In 1994, Oregon voters passed the Death with Dignity Act, which legalized physician-assisted suicide for the terminally ill. Since then, it has become legal in 4 more states, including New Mexico, where the state court ruling that it is constitutional is under appeal. Is it, in the words of the American Medical Association's code of ethics, "fundamentally incompatible with the physician's role as healer"? Will these laws lead to a slippery slope, where the vulnerable are pressured to choose death and human life is devalued? Or do we need to recognize everyone's basic right to autonomy, the right to end pain and suffering, and the right to choose to die with dignity?
Baroness Ilora Finlay, a leading palliative care physician, is president of the British Medical Association (2014-15), president of the Chartered Society of Physiotherapy, and is a past president of the Royal Society of Medicine. She has led Palliative Care Strategy Implementation in Wales since 2008, and chaired the Welsh Medical and Dental Academic Advisory Board since 2012. Finlay was a general practitioner in inner city Glasgow before returning to Cardiff to work full-time in care of the terminally ill. She works at the Velindre Cancer Centre, covering SE Wales when clinically on call. Finlay started the Marie Curie Hospice in Wales and since 2008 has responsibility on behalf of Welsh Government for strategic oversight of all hospice and palliative care services in Wales. Since 2001, Finlay has been an Independent Crossbench Peer in the House of Lords.
Peter Singer is the Ira W. DeCamp Professor of Bioethics in the University Center for Human Values at Princeton University. He specializes in applied ethics and approaches ethical issues from a secular, preference utilitarian perspective. Singer is well-known for his book, Animal Liberation, a canonical text in animal rights/liberation theory. From 2005 on, Singer has also held the part-time position of Laureate Professor at the University of Melbourne, in the Centre for Applied Philosophy and Public Ethics.
Andrew Solomon's most recent book, The Noonday Demon: An Atlas of Depression, won the 2001 National Book Award, and was a finalist for the Pulitzer Prize; it has received 14 additional national awards and is published in 24 languages. Mr. Solomon is a Lecturer in Psychiatry at Weill-Cornell Medical College, and has lectured on depression around the world. He is a contributing editor at Travel and Leisure, and writes for The New York Times and The New Yorker, among others. He is currently working on a book entitled, Far from the Tree: A Legacy of Love, in which he studies family dynamics and extraordinary children; he is also working on a PhD at Cambridge University. He serves on numerous philanthropic boards in the fields of mental health, the arts, and gay rights, and is a fellow of Berkeley College at Yale University and the New York Institute for the Humanities.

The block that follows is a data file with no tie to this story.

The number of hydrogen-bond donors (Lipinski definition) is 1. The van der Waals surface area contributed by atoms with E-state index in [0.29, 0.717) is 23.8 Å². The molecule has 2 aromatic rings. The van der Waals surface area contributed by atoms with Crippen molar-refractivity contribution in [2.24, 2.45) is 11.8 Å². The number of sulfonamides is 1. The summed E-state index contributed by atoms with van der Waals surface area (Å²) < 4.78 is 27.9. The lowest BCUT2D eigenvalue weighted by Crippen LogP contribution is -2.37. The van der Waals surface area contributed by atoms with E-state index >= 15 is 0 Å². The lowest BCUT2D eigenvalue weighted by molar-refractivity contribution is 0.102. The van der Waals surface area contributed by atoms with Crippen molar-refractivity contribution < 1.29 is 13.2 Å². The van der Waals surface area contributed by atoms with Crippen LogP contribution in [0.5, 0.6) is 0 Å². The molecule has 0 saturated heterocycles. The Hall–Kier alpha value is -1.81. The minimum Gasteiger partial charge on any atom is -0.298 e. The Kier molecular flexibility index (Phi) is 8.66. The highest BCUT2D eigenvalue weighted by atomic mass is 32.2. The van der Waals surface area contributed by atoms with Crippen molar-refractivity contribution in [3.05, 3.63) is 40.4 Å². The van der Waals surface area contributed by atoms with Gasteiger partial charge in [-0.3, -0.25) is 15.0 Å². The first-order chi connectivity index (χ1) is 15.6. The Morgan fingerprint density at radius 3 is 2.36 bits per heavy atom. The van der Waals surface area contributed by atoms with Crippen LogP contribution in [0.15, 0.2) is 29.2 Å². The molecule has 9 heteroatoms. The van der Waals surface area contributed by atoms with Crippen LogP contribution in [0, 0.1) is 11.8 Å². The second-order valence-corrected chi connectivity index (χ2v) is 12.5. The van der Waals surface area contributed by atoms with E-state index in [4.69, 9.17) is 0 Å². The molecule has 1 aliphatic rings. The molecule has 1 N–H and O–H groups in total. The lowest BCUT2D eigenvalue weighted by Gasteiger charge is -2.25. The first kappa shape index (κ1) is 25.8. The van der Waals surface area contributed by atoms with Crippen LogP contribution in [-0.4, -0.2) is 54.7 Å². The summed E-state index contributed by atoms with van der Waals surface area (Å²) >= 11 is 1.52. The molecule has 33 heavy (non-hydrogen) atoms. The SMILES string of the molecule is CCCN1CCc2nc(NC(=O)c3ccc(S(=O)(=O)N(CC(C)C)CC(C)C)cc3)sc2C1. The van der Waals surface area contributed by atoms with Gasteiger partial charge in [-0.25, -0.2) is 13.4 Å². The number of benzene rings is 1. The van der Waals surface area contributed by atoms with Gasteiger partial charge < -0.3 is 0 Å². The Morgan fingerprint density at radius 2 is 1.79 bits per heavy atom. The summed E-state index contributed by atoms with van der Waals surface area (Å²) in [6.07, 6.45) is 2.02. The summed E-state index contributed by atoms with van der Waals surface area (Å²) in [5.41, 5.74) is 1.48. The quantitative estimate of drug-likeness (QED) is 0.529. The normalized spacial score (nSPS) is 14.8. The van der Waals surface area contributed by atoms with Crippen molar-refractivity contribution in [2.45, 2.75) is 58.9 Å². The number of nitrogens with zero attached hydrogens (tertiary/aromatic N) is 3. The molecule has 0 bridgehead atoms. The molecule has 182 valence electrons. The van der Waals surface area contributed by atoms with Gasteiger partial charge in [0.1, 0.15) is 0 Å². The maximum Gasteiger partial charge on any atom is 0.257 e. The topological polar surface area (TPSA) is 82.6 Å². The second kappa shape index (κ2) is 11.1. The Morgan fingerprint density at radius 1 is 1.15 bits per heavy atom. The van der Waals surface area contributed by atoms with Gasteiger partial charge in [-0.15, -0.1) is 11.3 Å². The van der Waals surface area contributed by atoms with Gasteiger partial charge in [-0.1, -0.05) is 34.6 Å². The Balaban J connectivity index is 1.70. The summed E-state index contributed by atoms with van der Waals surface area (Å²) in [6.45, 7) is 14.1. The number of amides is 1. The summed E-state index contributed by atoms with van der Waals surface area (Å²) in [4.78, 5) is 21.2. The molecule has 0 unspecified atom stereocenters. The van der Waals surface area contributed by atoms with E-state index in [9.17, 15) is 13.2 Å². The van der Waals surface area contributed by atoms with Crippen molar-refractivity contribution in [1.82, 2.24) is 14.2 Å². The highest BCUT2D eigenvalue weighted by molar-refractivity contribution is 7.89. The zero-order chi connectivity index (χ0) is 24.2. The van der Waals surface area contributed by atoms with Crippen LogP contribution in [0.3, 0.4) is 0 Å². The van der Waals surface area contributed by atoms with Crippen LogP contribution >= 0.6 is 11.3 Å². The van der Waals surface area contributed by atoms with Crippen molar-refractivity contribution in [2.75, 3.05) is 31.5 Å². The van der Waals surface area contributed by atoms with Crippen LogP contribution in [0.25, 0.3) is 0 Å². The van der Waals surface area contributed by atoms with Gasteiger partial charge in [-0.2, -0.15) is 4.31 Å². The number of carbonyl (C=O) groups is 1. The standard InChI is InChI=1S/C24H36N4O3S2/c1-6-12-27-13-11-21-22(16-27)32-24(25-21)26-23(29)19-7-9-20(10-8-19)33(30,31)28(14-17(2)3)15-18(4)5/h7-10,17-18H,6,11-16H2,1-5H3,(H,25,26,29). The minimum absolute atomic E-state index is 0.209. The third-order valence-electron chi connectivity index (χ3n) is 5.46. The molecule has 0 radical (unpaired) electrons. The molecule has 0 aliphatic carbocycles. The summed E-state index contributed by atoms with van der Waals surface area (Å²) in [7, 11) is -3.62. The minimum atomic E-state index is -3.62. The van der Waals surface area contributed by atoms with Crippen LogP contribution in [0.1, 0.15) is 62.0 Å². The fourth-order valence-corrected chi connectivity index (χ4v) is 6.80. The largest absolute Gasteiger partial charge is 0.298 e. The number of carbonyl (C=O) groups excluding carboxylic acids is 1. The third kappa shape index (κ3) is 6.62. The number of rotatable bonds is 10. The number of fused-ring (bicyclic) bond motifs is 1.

Dr. Daniel Sulmasy is the Kilbride-Clinton Professor of Medicine and Ethics in the Department of Medicine and Divinity School at the University of Chicago, where he serves as Associate Director of the MacLean Center for Clinical Medical Ethics and as Director of the Program on Medicine and Religion. He received his AB and MD degrees from Cornell University and holds a PhD in philosophy from Georgetown University. Sulmasy was appointed to the Presidential Commission for the Study of Bioethical Issues by President Obama in 2010. His research interests encompass both theoretical and empirical investigations of the ethics of end-of-life decision-making, ethics education, and spirituality in medicine. He is the author or editor of six books, including Safe Passage: A Global Spiritual Sourcebook for Care at the End of Life (2014). He also serves as editor-in-chief of the journal, Theoretical Medicine and Bioethics.